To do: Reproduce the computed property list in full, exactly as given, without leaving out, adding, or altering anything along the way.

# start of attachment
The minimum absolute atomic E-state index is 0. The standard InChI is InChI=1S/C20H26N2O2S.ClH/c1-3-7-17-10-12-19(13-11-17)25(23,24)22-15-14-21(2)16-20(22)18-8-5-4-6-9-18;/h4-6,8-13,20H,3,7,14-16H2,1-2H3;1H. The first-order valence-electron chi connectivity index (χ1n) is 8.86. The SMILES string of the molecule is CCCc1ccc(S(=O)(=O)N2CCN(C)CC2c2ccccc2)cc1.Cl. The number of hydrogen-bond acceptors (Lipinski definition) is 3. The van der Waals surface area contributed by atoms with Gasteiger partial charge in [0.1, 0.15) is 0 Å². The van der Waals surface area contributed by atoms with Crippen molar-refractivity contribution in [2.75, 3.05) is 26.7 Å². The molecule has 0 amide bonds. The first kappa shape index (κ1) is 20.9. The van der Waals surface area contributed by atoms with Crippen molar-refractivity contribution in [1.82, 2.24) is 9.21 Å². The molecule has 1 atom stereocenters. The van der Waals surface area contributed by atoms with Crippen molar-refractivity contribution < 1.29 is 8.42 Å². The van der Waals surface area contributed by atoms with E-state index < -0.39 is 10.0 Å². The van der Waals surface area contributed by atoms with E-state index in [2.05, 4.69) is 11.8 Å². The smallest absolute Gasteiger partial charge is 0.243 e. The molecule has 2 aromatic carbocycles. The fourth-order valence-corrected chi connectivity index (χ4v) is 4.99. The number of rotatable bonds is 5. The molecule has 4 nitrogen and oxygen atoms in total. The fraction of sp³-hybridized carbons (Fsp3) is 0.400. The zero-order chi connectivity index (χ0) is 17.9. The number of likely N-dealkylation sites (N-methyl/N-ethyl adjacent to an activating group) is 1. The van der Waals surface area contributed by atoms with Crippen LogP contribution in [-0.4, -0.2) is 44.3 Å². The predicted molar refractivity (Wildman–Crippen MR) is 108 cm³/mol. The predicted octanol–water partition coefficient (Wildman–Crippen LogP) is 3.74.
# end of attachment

The minimum absolute atomic E-state index is 0. The standard InChI is InChI=1S/C20H26N2O2S.ClH/c1-3-7-17-10-12-19(13-11-17)25(23,24)22-15-14-21(2)16-20(22)18-8-5-4-6-9-18;/h4-6,8-13,20H,3,7,14-16H2,1-2H3;1H. The first-order valence-electron chi connectivity index (χ1n) is 8.86. The SMILES string of the molecule is CCCc1ccc(S(=O)(=O)N2CCN(C)CC2c2ccccc2)cc1.Cl. The number of hydrogen-bond acceptors (Lipinski definition) is 3. The van der Waals surface area contributed by atoms with Gasteiger partial charge in [0.1, 0.15) is 0 Å². The van der Waals surface area contributed by atoms with Crippen molar-refractivity contribution in [2.75, 3.05) is 26.7 Å². The molecule has 0 amide bonds. The first kappa shape index (κ1) is 20.9. The van der Waals surface area contributed by atoms with Crippen molar-refractivity contribution in [1.82, 2.24) is 9.21 Å². The molecule has 1 atom stereocenters. The van der Waals surface area contributed by atoms with Crippen molar-refractivity contribution < 1.29 is 8.42 Å². The van der Waals surface area contributed by atoms with E-state index < -0.39 is 10.0 Å². The van der Waals surface area contributed by atoms with E-state index in [2.05, 4.69) is 11.8 Å². The smallest absolute Gasteiger partial charge is 0.243 e. The molecule has 2 aromatic carbocycles. The fourth-order valence-corrected chi connectivity index (χ4v) is 4.99. The number of rotatable bonds is 5. The molecule has 4 nitrogen and oxygen atoms in total. The fraction of sp³-hybridized carbons (Fsp3) is 0.400. The zero-order chi connectivity index (χ0) is 17.9. The number of likely N-dealkylation sites (N-methyl/N-ethyl adjacent to an activating group) is 1. The van der Waals surface area contributed by atoms with Crippen LogP contribution in [-0.4, -0.2) is 44.3 Å². The predicted molar refractivity (Wildman–Crippen MR) is 108 cm³/mol. The predicted octanol–water partition coefficient (Wildman–Crippen LogP) is 3.74.